How To Not Be Basic When You’re Talking About Whisky

Contributor: Adam Bozzetto

The world of whisky is large, daunting and often confusing. Nose, palate, finish, length, cask and age are all words that come up when talking and tasting whisky and it can be tough to get your head around them. If you don’t want to sound basic when you’re chatting whisky, here are a few tips so you can keep up with your mates – and maybe even school them – at the bar.

1. There’s no need to only go for single malts.

Single malts aren’t necessary better. They’re the more ‘pure’ form of whisky you get straight from the barrel (often with some extra water added, otherwise it would be ‘cask strength’.)

There is romance in single malts and it’s a little bit of an art-form, requiring a great craftsman and a great blend to get right. On the other hand, a blended whisky (which is a combinations of single malt whiskies and grain whiskies) has balance that is meant to create a well-rounded spirit. They’re definitely worth trying too!

2. Taste it like wine.

Tasting whisky is a bit like tasting wine.

Swirl then nose, wait a few seconds, do two more swirls then nose again. You will get more notes on the second nose. Drink your whisky and, if you feel inclined, swish it around your mouth.

Pro-tip on that last point: be careful as – of course – the alcohol is strong, and you don’t want to end up coughing. That would be embarrassing.

3. Don’t choose your whisky based on price and age.

The ageing process affects whisky in many different ways. Most of the time the effects are positive, but it really depends on climate, the raw spirit itself, and the cask it was stored in.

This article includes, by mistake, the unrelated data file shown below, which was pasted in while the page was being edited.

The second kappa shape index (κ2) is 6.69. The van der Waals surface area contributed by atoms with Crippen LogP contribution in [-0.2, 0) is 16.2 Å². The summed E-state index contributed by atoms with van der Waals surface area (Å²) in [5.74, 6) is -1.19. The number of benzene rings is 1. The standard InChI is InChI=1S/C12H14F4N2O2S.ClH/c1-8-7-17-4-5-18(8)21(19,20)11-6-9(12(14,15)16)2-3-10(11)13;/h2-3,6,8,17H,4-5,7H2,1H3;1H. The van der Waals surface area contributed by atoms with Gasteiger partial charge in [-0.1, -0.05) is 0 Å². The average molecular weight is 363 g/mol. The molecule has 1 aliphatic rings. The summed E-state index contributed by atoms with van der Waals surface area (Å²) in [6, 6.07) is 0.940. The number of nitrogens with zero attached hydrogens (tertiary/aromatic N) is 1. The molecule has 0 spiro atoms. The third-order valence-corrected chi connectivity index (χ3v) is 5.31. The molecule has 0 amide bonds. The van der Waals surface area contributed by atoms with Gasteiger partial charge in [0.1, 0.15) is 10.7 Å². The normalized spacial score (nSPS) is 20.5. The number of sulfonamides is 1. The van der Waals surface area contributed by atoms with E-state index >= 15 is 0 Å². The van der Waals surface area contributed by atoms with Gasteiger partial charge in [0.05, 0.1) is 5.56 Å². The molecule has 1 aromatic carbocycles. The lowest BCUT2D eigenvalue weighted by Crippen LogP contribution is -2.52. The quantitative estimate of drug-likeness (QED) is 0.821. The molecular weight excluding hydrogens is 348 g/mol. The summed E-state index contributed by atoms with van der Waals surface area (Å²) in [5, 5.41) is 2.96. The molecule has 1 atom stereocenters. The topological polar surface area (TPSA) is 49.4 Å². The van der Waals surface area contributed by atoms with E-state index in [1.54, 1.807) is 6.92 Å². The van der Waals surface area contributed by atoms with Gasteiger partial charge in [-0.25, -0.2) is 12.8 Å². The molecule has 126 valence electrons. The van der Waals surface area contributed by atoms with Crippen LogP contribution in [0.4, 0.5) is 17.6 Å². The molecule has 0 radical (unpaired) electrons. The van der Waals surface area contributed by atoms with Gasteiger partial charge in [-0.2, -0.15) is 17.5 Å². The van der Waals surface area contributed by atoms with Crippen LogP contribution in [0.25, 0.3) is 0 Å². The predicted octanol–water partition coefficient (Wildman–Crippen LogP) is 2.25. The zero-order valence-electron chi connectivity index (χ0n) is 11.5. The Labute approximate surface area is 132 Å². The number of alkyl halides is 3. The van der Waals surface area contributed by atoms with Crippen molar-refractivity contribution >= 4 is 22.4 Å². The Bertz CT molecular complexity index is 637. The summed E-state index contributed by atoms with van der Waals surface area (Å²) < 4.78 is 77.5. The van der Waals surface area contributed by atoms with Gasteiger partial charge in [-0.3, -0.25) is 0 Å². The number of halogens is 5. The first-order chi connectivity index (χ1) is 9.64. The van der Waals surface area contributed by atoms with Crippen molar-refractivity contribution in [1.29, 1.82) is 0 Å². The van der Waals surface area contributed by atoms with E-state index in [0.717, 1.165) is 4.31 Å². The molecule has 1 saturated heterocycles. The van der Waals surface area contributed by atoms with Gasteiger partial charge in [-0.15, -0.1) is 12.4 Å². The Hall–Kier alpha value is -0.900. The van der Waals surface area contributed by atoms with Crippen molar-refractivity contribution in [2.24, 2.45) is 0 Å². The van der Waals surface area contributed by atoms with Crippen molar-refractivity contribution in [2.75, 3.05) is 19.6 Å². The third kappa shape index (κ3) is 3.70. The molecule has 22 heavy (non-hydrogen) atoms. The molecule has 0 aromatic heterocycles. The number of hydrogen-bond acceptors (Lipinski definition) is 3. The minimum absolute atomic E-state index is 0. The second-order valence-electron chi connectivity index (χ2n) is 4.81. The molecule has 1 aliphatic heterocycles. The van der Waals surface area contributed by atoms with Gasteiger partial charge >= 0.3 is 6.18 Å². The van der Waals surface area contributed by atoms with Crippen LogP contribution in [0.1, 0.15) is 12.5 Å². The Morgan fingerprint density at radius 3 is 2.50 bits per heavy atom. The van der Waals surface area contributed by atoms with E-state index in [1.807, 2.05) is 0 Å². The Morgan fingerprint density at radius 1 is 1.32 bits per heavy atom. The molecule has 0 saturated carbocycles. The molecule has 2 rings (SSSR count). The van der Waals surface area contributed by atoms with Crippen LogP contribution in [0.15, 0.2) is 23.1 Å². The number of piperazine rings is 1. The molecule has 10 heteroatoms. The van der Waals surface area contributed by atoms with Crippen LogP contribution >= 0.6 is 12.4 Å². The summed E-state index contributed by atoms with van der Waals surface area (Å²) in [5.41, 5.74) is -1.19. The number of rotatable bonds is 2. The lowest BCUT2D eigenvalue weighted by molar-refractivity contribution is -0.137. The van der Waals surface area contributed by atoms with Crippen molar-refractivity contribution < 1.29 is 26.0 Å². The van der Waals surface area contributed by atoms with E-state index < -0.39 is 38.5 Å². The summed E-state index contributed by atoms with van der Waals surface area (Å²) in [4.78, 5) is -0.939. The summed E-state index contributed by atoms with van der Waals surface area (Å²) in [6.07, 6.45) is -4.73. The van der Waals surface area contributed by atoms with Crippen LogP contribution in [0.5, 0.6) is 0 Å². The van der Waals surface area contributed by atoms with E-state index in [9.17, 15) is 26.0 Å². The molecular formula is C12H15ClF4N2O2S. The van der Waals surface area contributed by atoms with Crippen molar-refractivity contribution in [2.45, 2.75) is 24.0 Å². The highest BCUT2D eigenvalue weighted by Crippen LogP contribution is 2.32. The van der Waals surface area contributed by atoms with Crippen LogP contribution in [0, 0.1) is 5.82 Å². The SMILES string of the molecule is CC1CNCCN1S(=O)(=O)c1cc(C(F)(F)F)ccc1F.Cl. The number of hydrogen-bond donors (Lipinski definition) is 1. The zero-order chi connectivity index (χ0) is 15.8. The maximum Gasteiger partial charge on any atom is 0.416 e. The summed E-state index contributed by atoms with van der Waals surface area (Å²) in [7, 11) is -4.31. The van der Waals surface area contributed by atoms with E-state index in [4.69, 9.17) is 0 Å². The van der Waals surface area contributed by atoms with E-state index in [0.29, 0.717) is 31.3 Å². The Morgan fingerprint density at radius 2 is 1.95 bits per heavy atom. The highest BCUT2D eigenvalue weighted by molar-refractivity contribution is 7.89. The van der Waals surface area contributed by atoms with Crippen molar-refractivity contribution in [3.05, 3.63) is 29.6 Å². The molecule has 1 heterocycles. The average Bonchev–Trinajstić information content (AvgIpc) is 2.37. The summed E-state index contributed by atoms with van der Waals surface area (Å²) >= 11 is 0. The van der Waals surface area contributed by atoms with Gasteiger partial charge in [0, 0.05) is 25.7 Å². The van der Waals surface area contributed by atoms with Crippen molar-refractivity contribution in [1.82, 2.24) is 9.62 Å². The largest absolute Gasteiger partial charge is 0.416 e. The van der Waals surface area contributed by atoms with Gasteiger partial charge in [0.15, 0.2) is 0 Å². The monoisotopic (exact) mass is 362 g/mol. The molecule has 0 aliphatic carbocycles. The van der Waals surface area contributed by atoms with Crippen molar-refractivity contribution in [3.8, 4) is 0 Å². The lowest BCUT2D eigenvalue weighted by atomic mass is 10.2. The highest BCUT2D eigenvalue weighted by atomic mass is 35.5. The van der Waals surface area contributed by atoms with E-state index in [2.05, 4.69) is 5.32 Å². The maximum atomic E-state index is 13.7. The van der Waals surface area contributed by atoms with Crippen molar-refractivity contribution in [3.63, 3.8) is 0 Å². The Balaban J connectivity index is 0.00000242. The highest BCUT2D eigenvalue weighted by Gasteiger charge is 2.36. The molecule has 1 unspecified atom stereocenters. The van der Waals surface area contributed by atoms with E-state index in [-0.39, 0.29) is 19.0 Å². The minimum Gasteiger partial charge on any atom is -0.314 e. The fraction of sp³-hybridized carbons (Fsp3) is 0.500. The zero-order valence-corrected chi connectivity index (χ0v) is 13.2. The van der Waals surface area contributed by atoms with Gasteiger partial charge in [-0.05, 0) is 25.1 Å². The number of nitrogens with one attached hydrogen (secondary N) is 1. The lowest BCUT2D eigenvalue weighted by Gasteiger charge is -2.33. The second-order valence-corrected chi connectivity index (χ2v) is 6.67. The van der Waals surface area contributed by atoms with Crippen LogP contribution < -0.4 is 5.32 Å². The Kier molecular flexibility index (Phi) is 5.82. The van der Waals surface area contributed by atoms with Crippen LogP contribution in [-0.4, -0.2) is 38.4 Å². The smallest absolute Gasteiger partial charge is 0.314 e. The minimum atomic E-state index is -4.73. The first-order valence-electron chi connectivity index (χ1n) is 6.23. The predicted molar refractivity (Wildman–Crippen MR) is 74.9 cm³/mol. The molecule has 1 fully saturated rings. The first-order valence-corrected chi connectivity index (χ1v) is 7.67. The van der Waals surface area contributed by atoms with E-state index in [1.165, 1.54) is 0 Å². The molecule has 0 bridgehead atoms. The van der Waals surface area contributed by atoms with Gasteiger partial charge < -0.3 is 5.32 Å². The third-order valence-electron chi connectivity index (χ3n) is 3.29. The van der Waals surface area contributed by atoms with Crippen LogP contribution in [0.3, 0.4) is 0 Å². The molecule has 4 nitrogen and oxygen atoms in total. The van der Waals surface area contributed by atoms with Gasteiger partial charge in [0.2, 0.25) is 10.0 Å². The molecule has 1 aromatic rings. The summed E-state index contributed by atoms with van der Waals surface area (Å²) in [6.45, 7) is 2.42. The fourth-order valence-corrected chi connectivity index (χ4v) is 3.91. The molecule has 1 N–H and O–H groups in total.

For example, in the case of the Japanese whisky Nikka Taketsuru, the 17-year-old often beats the 21-year-old version at the World Whiskies Awards. Who are we to tell the whisky judges they’re wrong?

4. Hold the ice.

Look, you’re welcome to enjoy whisky any way you like. But if you have it on the rocks, the cold temperature of the ice can suppress its aroma and flavour.

Instead, try adding a small amount of room temperature water, which aids in opening up whisky’s amazing flavour profiles.

5. When asked what you normally go for, don’t say ‘smooth’.

I’ll be brutally honest: saying your favourite kind of whisky is ‘smooth’ is pretty basic.

Flavours can be broken down into million different categories and descriptions – let’s narrow it down to a few. Light and floral, fruity and spicy, rich and rounded, and full bodied and smoky/peaty. Try them on for size.

If you want to go a bit deeper you could mention what type of cask you like it aged in. The main ones are Sherry (this is typically sweet and fruity, known as a Sherry Bomb), Port (a bit like a Christmas cake, if that makes sense) and Bourbon (vanilla and caramelly).

This is a very simple breakdown, but it should be enough to get you started.

6. Talk about the story, not about the price.

This is most important: people who love whisky love whisky, whether it’s $100 a bottle or $100,000.

If you want to know more about a certain drop, ask for its story. That’ll always be more interesting than how much it was purchased for.

Hey Sydney – are you keen for a rare, unique whisky tasting experience? Adam Bozzetto – aka Mita Whisky – has obtained some tasty drop from White Oak Distillery and will be heading up a tasting at Bar UME on Sunday, November 18. Ticket details are HERE.

White Oak Distillery has been producing sake for hundreds of years, and whisky since 1984. Although they’re one of the main producers in Japan, it’s rare to see them in Australia. These bottles retail up to $250 so even if you can find them, it can be hard to score a taste. This might be your chance!